New Graphene Engineering Innovation Centre takes giant step forward
Construction firm Laing O’Rourke has successfully handed over the first phase of the new £60 million Graphene Engineering Innovation Centre (GEIC) at The University of Manchester.
It means specialist equipment which will be used by researchers and engineers can now be installed.
Works are well underway to fit out the laboratories ahead of the centre opening later this year.
The GEIC will focus on industry-led application development in partnership with world leading academics, accelerating the commercial pace of graphene and 2D materials in Manchester and globally.
This is the first project Laing O’Rourke has completed as part of The University of Manchester Construction Partnering Framework.
The next is the £105 million Henry Royce Institute due to complete in 2019.
Liam Cummins, head of UK building for Laing O’Rourke, said: “We’re delighted to hand over this fantastic facility on time and on budget for The University of Manchester and its funding partners.
“As an engineering enterprise committed to innovation and excellence in our own delivery, it is exciting to think about the potential developments that will come to fruition here at the GEIC and I know our team are rightfully proud of our achievements.
“It’s also exciting to have completed our first project as part of The University of Manchester Construction Partnering Framework and we’re keen to take the momentum into our next project on the framework; The Sir Henry Royce Institute.”
The new GEIC flagship facility has been funded by Masdar-an Abu Dhabi based renewable energy and clean technology company, Research England, the European Regional Development Fund, the Greater Manchester Combined Authority and Innovate UK.
It has been designed by world-renowned architect Rafael Vinoly and is 8,400 square metres in size.
The GEIC complements the existing National Graphene Institute (NGI) creating a critical mass of graphene expertise made up of scientists, engineers, innovators and industrialists.
The GEIC is also stimulating the commercial development of the University’s North Campus, creating a cornerstone for Graphene City.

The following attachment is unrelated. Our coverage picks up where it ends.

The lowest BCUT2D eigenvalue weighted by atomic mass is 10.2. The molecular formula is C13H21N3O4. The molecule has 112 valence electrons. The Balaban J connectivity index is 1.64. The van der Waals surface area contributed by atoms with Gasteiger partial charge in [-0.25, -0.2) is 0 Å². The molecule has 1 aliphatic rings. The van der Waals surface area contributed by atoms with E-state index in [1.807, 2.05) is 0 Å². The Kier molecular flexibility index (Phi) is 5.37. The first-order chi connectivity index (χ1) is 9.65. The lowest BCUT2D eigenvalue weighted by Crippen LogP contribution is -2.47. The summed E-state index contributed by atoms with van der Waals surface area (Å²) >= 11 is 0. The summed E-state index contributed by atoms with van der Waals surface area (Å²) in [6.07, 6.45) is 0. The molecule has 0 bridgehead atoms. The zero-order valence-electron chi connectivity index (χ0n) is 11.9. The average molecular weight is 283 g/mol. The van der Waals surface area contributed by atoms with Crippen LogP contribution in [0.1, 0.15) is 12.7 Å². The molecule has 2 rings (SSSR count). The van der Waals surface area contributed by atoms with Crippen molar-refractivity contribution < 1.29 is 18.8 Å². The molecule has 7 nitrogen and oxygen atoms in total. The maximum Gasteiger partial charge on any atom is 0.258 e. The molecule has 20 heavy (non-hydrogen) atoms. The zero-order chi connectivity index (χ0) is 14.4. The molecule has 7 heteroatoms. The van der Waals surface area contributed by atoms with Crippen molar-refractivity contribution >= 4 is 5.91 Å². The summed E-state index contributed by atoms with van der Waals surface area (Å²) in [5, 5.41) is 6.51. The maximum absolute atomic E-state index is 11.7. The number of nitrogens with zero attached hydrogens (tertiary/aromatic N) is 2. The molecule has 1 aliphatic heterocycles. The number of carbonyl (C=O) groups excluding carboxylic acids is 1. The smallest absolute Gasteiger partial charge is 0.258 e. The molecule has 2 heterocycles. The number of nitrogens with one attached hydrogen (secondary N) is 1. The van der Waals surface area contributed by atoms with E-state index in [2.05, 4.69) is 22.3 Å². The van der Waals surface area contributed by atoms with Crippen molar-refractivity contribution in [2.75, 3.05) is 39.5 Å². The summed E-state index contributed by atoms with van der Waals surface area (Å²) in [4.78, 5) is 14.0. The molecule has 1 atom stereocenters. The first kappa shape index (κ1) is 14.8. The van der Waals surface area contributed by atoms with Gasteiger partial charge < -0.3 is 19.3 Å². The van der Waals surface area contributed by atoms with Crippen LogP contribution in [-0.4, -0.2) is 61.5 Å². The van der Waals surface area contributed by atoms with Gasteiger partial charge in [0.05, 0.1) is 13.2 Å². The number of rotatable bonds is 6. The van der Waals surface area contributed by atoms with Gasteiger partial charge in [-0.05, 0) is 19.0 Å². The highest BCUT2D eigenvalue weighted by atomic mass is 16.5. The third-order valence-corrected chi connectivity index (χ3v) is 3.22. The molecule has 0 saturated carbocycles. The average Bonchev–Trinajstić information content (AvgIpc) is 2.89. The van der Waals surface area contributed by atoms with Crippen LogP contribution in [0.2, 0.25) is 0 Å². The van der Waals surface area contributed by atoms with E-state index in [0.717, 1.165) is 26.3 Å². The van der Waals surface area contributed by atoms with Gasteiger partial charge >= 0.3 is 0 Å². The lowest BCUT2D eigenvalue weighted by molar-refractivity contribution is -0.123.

James Baker, CEO of Graphene@Manchester said: “The GEIC is a key component of the University’s strategy for Graphene@Manchester. The centre’s aim is to accelerate the commercialisation to real- world applications to transition graphene and other 2D materials from the lab to the marketplace.”
The announcement comes as the University of Manchester is named as the seventh most innovative in Europe.
The Reuters Top 100 Most Innovative Universities ranking is based on the number of academic papers, patents filed and citations by other academics and industry which introduces a quality rather than a volume measure.
UoM jumped up nine places from its ranking in 2017.
For almost 15 years the university’s IP enterprises have generated over £115 million through the sale of shares in spin-outs, licensing income and through IP grants and contracts activity.
Furthermore, more than £430m has been invested by third party venture funders in the university’s spin-outs.
It’s biggest success story is graphene, following its isolation in 2010 by Nobel Prize winners Professors Geim and Novoselov. The university has one of the most extensive portfolios of IP rights relating to graphene and 2D materials with over 300 scientists engaged in 2D materials research here in Graphene City.
Clive Rowland, CEO of UMI3 Ltd, The University’s agent for IP commercialisation, said: “The University continues to promote its long-standing commitment to improving society through innovation, whether such positive impacts are achieved by our social enterprises or for commercial gain through our spin-out company and technology licensing work.
“We recognise that to be an innovative organisation we need to look for quality as well as volume with our patenting – our patents need to be both thorough and defensible.
“It’s pleasing to see that our results focused approach and continuous improvement in our way of working, that we introduced some time ago, is having an effect as shown by our upward movement in this index.
“The difference between us and those towards the top of the table, in respect of the impact measure, is narrowing too.”